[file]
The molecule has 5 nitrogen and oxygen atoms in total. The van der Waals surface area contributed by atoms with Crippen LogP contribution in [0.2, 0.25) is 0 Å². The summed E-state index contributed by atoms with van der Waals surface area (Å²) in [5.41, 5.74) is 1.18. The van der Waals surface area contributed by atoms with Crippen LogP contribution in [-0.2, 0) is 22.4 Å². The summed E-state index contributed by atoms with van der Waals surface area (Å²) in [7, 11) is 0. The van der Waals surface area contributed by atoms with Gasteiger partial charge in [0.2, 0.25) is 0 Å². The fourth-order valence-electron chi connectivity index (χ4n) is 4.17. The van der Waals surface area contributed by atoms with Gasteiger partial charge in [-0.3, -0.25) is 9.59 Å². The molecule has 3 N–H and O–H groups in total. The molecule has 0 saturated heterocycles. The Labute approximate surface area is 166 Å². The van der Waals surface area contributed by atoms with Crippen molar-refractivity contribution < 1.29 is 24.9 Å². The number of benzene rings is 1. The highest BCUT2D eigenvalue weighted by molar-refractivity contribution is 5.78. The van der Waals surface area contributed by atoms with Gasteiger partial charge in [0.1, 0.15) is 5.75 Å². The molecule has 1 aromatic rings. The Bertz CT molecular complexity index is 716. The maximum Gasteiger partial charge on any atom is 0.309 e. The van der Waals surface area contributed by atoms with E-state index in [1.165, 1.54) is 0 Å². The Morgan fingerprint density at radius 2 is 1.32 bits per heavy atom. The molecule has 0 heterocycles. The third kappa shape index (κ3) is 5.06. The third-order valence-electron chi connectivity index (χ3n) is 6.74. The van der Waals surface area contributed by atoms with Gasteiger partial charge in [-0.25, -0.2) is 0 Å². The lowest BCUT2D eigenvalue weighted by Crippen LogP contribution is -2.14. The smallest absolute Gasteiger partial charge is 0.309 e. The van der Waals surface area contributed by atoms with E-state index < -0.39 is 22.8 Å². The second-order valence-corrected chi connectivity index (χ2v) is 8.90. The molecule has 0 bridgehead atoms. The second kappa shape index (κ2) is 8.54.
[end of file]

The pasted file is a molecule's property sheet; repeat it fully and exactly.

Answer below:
The molecule has 5 nitrogen and oxygen atoms in total. The van der Waals surface area contributed by atoms with Crippen LogP contribution in [0.2, 0.25) is 0 Å². The summed E-state index contributed by atoms with van der Waals surface area (Å²) in [5.41, 5.74) is 1.18. The van der Waals surface area contributed by atoms with Crippen LogP contribution in [-0.2, 0) is 22.4 Å². The summed E-state index contributed by atoms with van der Waals surface area (Å²) in [7, 11) is 0. The van der Waals surface area contributed by atoms with Gasteiger partial charge in [0.2, 0.25) is 0 Å². The fourth-order valence-electron chi connectivity index (χ4n) is 4.17. The van der Waals surface area contributed by atoms with Gasteiger partial charge in [-0.3, -0.25) is 9.59 Å². The molecule has 3 N–H and O–H groups in total. The molecule has 0 saturated heterocycles. The Labute approximate surface area is 166 Å². The van der Waals surface area contributed by atoms with Crippen molar-refractivity contribution < 1.29 is 24.9 Å². The number of benzene rings is 1. The highest BCUT2D eigenvalue weighted by molar-refractivity contribution is 5.78. The van der Waals surface area contributed by atoms with Gasteiger partial charge in [0.1, 0.15) is 5.75 Å². The molecule has 1 aromatic rings. The Bertz CT molecular complexity index is 716. The maximum Gasteiger partial charge on any atom is 0.309 e. The van der Waals surface area contributed by atoms with E-state index in [1.165, 1.54) is 0 Å². The Morgan fingerprint density at radius 2 is 1.32 bits per heavy atom. The molecule has 0 heterocycles. The third kappa shape index (κ3) is 5.06. The third-order valence-electron chi connectivity index (χ3n) is 6.74. The van der Waals surface area contributed by atoms with Gasteiger partial charge in [-0.25, -0.2) is 0 Å². The lowest BCUT2D eigenvalue weighted by Crippen LogP contribution is -2.14. The smallest absolute Gasteiger partial charge is 0.309 e. The van der Waals surface area contributed by atoms with E-state index < -0.39 is 22.8 Å². The second-order valence-corrected chi connectivity index (χ2v) is 8.90. The molecule has 0 bridgehead atoms. The second kappa shape index (κ2) is 8.54.